It is becoming increasingly clear that the hybrid work model is more than just a trend—it’s a proven success story for employers and employees positively impacting productivity and revenue growth.
Still, a third guest at the table must be addressed. As companies across the board are right-sizing their workspace commitments office vacancy rates are at an all-time high. In her recent article, Expansive Managing Director, Andrea Pirrotti-Dranchak addresses steps forward-thinking landlords are taking to activate their assets as they navigate the changing landscape of work.
Reprinted from Allwork.com, published December 11, 2023.
Historically, decisions about where and when people work were made from an ivory tower by the C-Suite. Today, this choice is being influenced and indeed made by every human who reports to an office. And that power is real. A LinkedIn study reported in the Guardian indicates that more than a third of U.K. workers would “quit if told to return to the office full-time.” In short, employers who don’t offer hybrid solutions will see their talent walk out the door.
The good news is that hybrid work appears to provide a win-win solution for employees and employers. Research shows that there is a clear upside for employers in terms of productivity and profitability. A Stanford University study revealed that remote employees are 13.5% more productive than their counterparts who work in the office. And, a study conducted by Scoop in collaboration with Boston Consulting Group indicates that companies whose employees have the option to work in-office or remotely have demonstrated a 16-percentage-point advantage in revenue growth over the last three years, as opposed to companies with more rigid policies.
With data like this to support the practice, it is becoming increasingly clear that the hybrid work model is more than just a trend — it’s a proven success story. Still, there is a third guest at the decision-making table that must be addressed. What about the landlords who are sitting on a bunch of vacant spaces?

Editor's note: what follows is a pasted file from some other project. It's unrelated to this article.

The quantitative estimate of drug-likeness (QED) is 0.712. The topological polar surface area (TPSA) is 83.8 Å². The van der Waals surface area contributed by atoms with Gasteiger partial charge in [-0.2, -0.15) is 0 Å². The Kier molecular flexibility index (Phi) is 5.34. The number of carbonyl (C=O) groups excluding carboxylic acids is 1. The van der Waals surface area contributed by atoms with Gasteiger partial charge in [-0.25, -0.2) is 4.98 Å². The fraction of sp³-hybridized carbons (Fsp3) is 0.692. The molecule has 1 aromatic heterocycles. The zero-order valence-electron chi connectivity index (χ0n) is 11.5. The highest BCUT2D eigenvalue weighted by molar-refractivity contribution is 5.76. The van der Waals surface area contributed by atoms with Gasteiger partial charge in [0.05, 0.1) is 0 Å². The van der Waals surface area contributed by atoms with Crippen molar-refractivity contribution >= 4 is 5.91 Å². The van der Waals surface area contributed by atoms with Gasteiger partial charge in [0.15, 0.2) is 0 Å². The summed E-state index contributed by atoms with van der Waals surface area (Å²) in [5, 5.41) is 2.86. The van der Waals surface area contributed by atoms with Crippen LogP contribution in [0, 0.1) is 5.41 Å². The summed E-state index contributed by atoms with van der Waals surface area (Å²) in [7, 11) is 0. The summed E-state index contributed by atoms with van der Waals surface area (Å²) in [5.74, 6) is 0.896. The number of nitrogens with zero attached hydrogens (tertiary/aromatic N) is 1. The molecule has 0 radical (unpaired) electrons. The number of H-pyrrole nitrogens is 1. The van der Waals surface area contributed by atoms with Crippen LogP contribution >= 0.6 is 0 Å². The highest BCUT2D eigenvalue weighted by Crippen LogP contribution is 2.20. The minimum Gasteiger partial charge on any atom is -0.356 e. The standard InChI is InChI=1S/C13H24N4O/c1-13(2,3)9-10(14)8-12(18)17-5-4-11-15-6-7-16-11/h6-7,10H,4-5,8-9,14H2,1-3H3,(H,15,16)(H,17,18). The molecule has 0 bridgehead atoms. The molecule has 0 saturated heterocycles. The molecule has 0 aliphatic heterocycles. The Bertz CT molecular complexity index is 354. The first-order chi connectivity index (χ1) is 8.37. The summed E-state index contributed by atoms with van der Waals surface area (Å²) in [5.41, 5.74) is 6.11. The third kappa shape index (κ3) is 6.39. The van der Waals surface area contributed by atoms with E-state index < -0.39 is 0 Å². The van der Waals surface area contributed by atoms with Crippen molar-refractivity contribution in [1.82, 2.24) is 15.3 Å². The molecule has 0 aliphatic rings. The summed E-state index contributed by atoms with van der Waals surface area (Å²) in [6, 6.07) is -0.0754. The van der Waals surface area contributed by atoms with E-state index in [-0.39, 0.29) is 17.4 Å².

Companies across the board are right-sizing their workspace commitment and landlords are feeling the squeeze. Negative absorption and new supply have pushed the office vacancy rate to another all-time high at 13.3% in August of 2023. Major cities, including San Francisco, downtown San Jose, Oakland, Chicago, and Seattle, are experiencing record-high office vacancy rates, impacting city centers. New forecasts indicate office vacancy rates in downtown Montreal could approach 25 percent in the next two years as employers shrink their footprint and new buildings are delivered.
In the face of this significant shift in the way people work, forward-thinking landlords are reimagining their assets. They know it’s not about merely adding a gym or restaurant; yesterday’s tools won’t cut it. To meet this challenge, some notable buildings have raised the bar, showcasing a need for innovative solutions that go beyond the basics. It’s time for landlords to embrace a new perspective and proactively adapt to the evolving landscape of workspaces.